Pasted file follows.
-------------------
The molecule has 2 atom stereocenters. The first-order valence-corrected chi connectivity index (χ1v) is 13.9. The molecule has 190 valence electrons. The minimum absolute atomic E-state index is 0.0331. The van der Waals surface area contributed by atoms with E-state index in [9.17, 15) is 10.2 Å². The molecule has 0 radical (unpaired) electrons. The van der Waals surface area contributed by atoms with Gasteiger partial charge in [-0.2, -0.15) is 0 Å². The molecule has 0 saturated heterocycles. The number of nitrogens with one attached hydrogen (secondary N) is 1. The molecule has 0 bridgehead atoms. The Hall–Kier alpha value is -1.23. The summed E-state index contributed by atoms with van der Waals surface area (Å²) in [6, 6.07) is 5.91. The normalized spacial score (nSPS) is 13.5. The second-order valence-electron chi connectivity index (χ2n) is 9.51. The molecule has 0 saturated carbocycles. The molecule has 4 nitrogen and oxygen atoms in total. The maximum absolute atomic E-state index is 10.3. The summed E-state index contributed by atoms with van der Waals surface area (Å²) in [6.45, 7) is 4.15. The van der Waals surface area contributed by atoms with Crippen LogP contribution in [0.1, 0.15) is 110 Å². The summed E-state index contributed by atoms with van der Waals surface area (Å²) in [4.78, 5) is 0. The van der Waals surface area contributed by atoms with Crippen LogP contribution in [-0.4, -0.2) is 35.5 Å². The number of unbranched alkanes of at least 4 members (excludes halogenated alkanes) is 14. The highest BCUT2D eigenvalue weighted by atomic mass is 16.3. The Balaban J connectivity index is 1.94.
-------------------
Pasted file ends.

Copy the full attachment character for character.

The molecule has 2 atom stereocenters. The first-order valence-corrected chi connectivity index (χ1v) is 13.9. The molecule has 190 valence electrons. The minimum absolute atomic E-state index is 0.0331. The van der Waals surface area contributed by atoms with E-state index in [9.17, 15) is 10.2 Å². The molecule has 0 radical (unpaired) electrons. The van der Waals surface area contributed by atoms with Gasteiger partial charge in [-0.2, -0.15) is 0 Å². The molecule has 0 saturated heterocycles. The number of nitrogens with one attached hydrogen (secondary N) is 1. The molecule has 0 bridgehead atoms. The Hall–Kier alpha value is -1.23. The summed E-state index contributed by atoms with van der Waals surface area (Å²) in [6, 6.07) is 5.91. The normalized spacial score (nSPS) is 13.5. The second-order valence-electron chi connectivity index (χ2n) is 9.51. The molecule has 0 saturated carbocycles. The molecule has 4 nitrogen and oxygen atoms in total. The maximum absolute atomic E-state index is 10.3. The summed E-state index contributed by atoms with van der Waals surface area (Å²) in [6.45, 7) is 4.15. The van der Waals surface area contributed by atoms with Crippen LogP contribution in [0.1, 0.15) is 110 Å². The summed E-state index contributed by atoms with van der Waals surface area (Å²) in [4.78, 5) is 0. The van der Waals surface area contributed by atoms with Crippen LogP contribution in [-0.4, -0.2) is 35.5 Å². The number of unbranched alkanes of at least 4 members (excludes halogenated alkanes) is 14. The highest BCUT2D eigenvalue weighted by atomic mass is 16.3. The Balaban J connectivity index is 1.94.